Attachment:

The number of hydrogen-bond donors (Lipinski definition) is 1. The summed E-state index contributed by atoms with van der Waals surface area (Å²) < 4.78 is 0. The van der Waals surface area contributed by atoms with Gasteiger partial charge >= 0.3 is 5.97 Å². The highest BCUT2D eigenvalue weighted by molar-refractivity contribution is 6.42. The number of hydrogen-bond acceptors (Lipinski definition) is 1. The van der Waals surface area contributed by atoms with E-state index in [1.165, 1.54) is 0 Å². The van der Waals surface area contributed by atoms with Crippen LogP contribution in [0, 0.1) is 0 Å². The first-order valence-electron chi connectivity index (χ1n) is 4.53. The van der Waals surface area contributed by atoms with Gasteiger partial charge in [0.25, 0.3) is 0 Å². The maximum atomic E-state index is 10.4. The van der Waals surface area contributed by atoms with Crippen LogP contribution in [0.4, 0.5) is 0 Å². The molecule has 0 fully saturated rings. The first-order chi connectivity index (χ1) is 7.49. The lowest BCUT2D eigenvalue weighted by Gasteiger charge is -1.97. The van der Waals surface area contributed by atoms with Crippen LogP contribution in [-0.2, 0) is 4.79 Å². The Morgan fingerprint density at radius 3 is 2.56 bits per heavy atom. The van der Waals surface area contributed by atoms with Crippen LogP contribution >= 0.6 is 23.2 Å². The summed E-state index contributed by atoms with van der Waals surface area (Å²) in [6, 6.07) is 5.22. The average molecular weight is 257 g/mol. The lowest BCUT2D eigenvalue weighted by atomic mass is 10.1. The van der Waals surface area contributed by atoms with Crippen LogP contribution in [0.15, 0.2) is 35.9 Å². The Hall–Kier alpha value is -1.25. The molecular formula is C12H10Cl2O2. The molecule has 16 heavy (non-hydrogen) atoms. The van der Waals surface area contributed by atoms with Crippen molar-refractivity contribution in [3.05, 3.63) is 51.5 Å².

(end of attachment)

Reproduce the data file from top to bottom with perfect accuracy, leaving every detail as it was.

The number of hydrogen-bond donors (Lipinski definition) is 1. The summed E-state index contributed by atoms with van der Waals surface area (Å²) < 4.78 is 0. The van der Waals surface area contributed by atoms with Gasteiger partial charge >= 0.3 is 5.97 Å². The highest BCUT2D eigenvalue weighted by molar-refractivity contribution is 6.42. The number of hydrogen-bond acceptors (Lipinski definition) is 1. The van der Waals surface area contributed by atoms with E-state index in [1.165, 1.54) is 0 Å². The van der Waals surface area contributed by atoms with Crippen LogP contribution in [0, 0.1) is 0 Å². The first-order valence-electron chi connectivity index (χ1n) is 4.53. The van der Waals surface area contributed by atoms with Gasteiger partial charge in [0.25, 0.3) is 0 Å². The maximum atomic E-state index is 10.4. The van der Waals surface area contributed by atoms with Crippen LogP contribution in [0.4, 0.5) is 0 Å². The molecule has 0 fully saturated rings. The first-order chi connectivity index (χ1) is 7.49. The lowest BCUT2D eigenvalue weighted by Gasteiger charge is -1.97. The van der Waals surface area contributed by atoms with Crippen LogP contribution in [-0.2, 0) is 4.79 Å². The Morgan fingerprint density at radius 3 is 2.56 bits per heavy atom. The van der Waals surface area contributed by atoms with Crippen LogP contribution >= 0.6 is 23.2 Å². The summed E-state index contributed by atoms with van der Waals surface area (Å²) in [6, 6.07) is 5.22. The average molecular weight is 257 g/mol. The lowest BCUT2D eigenvalue weighted by atomic mass is 10.1. The van der Waals surface area contributed by atoms with Crippen LogP contribution in [0.15, 0.2) is 35.9 Å². The Hall–Kier alpha value is -1.25. The molecular formula is C12H10Cl2O2. The molecule has 16 heavy (non-hydrogen) atoms. The van der Waals surface area contributed by atoms with Crippen molar-refractivity contribution in [3.05, 3.63) is 51.5 Å².